Monday mornings are always tough. You pull up at your desk, and wonder why you’re still tired despite having two days off. Or perhaps you’re already planning how to spend your next weekend, with floods of text messages and only five days to get through.
Or perhaps you’re happy to be up on a Monday morning. The sun is shining, there’s work to do and you’re in the right place at the right time.
The difference to our quality of life between thriving and surviving is astounding, and a lot of it has to do with the quality of our personal finance behaviours. By changing our financial behaviours, we have the opportunity to be ahead of the ball, to prepare for changes in our financial situation and take up opportunities when they’re presented to us. This not only allows us to thrive financially but in all aspects of our lives.
So are you surviving or thriving? Here’s a checklist to help you work it out, and some suggestions as to how to change to the thrivin’ kind.
When Your Car Breaks, You…
a) Sob by the side of the road
b) Take it to a mechanics and rely on your credit card for groceries
c) Use emergency savings or money set aside for house and car repairs.
Obviously, everyone wants to be the latter. The biggest difference between thriving and surviving is the ability to deal with the unexpected, without causing a lot of financial grief. An emergency fund is the best way to provide a financial buffer, but it’s also helpful to set aside a little bit of money on a weekly basis for repairs. We all know they’re going to happen sooner or later, so it’s best to have the money ready.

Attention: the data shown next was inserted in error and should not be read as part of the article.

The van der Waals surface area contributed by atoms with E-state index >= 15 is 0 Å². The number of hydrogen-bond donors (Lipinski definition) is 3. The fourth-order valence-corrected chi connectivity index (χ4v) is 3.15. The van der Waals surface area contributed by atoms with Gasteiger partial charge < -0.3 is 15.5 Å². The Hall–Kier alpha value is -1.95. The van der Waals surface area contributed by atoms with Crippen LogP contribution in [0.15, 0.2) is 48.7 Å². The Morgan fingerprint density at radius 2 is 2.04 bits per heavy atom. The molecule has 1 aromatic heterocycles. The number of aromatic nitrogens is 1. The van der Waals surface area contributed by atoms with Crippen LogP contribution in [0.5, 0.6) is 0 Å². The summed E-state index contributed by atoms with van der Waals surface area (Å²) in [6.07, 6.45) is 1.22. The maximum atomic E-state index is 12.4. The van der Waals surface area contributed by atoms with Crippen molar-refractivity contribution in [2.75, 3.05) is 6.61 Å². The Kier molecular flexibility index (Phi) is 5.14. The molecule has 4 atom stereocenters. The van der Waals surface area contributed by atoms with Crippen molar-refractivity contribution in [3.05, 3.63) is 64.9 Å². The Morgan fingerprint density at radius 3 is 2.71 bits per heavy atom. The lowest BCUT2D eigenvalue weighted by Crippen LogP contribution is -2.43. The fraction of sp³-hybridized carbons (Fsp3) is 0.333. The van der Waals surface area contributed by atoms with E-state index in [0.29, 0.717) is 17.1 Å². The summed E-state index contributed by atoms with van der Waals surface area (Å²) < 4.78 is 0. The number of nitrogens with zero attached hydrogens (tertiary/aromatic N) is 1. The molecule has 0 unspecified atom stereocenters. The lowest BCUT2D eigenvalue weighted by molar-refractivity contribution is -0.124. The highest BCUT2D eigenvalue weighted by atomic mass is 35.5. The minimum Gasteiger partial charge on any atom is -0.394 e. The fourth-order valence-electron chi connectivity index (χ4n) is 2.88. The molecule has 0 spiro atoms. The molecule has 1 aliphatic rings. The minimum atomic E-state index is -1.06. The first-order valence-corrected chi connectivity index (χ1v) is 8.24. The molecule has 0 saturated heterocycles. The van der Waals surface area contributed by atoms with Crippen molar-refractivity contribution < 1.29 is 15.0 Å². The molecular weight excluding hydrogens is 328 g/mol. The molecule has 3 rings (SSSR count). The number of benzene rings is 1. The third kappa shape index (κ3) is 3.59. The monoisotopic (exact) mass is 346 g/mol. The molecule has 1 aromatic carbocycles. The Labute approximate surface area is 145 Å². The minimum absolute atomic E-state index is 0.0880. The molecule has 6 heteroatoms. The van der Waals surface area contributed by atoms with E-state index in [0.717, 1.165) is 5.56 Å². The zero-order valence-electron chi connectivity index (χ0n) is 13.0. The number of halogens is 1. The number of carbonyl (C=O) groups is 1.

When Your Pay Comes In, You…
a) Pay off your credit card, friends, flatmate and allocate a budget of $40 for the week
b) Move it all into savings immediately, and starve for 6 days
c) Automatically deduct some to savings and debt repayment, leaving enough for the rest of the week.
The definition of financially thriving doesn’t include stringent and unsustainable savings, or staying home 7 nights a week. Financially thriving includes the idea that you can afford some luxuries, while still maintaining a solid financial base. If your pay is gone from your bank account within a couple of days, you’re stretching yourself too thin. Re-evaluate your budget- perhaps you can make some extra space within expenditure, or maybe you need to relax your savings schedule for a while.
When Your Credit Card Statement Comes In, You…
a) Hide it in the freezer
b) Look and despair, eventually making the monthly minimum repayment
c) Work out some changes to your budget for the next couple of months to improve your repayment
How we use credit cards is a pretty good indication of our overall financial wellbeing. For instance, using a credit card for groceries is usually an indication your finances are stretched. Paying back your credit card at minimum monthly repayments is another sign of surviving, as opposed to thriving. Debt can be one of the biggest detractors from your financial wellbeing so- to thrive- look at getting yourself out of debt as quickly and sustainably as possible.